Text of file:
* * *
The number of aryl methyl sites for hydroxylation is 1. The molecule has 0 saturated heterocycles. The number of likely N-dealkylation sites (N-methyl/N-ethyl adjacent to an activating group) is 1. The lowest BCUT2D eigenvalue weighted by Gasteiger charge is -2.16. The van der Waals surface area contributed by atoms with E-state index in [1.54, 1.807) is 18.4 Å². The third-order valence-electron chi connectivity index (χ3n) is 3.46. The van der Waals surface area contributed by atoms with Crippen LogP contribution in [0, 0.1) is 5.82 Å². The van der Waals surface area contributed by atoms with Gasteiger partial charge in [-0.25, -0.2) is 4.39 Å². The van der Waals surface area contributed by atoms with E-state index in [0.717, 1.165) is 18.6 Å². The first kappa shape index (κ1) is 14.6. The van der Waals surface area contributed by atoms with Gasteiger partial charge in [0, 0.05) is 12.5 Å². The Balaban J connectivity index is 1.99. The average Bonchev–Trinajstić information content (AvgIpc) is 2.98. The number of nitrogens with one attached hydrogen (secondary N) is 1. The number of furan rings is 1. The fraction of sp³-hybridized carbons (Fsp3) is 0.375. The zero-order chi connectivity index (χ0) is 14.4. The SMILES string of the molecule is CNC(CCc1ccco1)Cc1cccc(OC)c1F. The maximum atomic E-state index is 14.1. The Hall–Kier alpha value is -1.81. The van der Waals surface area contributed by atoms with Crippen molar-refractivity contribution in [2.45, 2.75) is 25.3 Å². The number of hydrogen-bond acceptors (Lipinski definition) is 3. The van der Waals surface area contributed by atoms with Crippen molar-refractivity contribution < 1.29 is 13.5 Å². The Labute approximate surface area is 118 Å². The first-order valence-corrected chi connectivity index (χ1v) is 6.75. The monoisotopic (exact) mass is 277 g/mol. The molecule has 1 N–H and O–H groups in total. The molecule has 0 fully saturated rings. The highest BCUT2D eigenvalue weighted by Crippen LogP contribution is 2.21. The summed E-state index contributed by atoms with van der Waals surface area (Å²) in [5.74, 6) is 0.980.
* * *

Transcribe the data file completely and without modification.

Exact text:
The number of aryl methyl sites for hydroxylation is 1. The molecule has 0 saturated heterocycles. The number of likely N-dealkylation sites (N-methyl/N-ethyl adjacent to an activating group) is 1. The lowest BCUT2D eigenvalue weighted by Gasteiger charge is -2.16. The van der Waals surface area contributed by atoms with E-state index in [1.54, 1.807) is 18.4 Å². The third-order valence-electron chi connectivity index (χ3n) is 3.46. The van der Waals surface area contributed by atoms with Crippen LogP contribution in [0, 0.1) is 5.82 Å². The van der Waals surface area contributed by atoms with Gasteiger partial charge in [-0.25, -0.2) is 4.39 Å². The van der Waals surface area contributed by atoms with E-state index in [0.717, 1.165) is 18.6 Å². The first kappa shape index (κ1) is 14.6. The van der Waals surface area contributed by atoms with Gasteiger partial charge in [0, 0.05) is 12.5 Å². The Balaban J connectivity index is 1.99. The average Bonchev–Trinajstić information content (AvgIpc) is 2.98. The number of nitrogens with one attached hydrogen (secondary N) is 1. The number of furan rings is 1. The fraction of sp³-hybridized carbons (Fsp3) is 0.375. The zero-order chi connectivity index (χ0) is 14.4. The SMILES string of the molecule is CNC(CCc1ccco1)Cc1cccc(OC)c1F. The maximum atomic E-state index is 14.1. The Hall–Kier alpha value is -1.81. The van der Waals surface area contributed by atoms with Crippen molar-refractivity contribution in [2.45, 2.75) is 25.3 Å². The number of hydrogen-bond acceptors (Lipinski definition) is 3. The van der Waals surface area contributed by atoms with Crippen molar-refractivity contribution < 1.29 is 13.5 Å². The Labute approximate surface area is 118 Å². The first-order valence-corrected chi connectivity index (χ1v) is 6.75. The monoisotopic (exact) mass is 277 g/mol. The molecule has 1 N–H and O–H groups in total. The molecule has 0 fully saturated rings. The highest BCUT2D eigenvalue weighted by Crippen LogP contribution is 2.21. The summed E-state index contributed by atoms with van der Waals surface area (Å²) in [5.74, 6) is 0.980.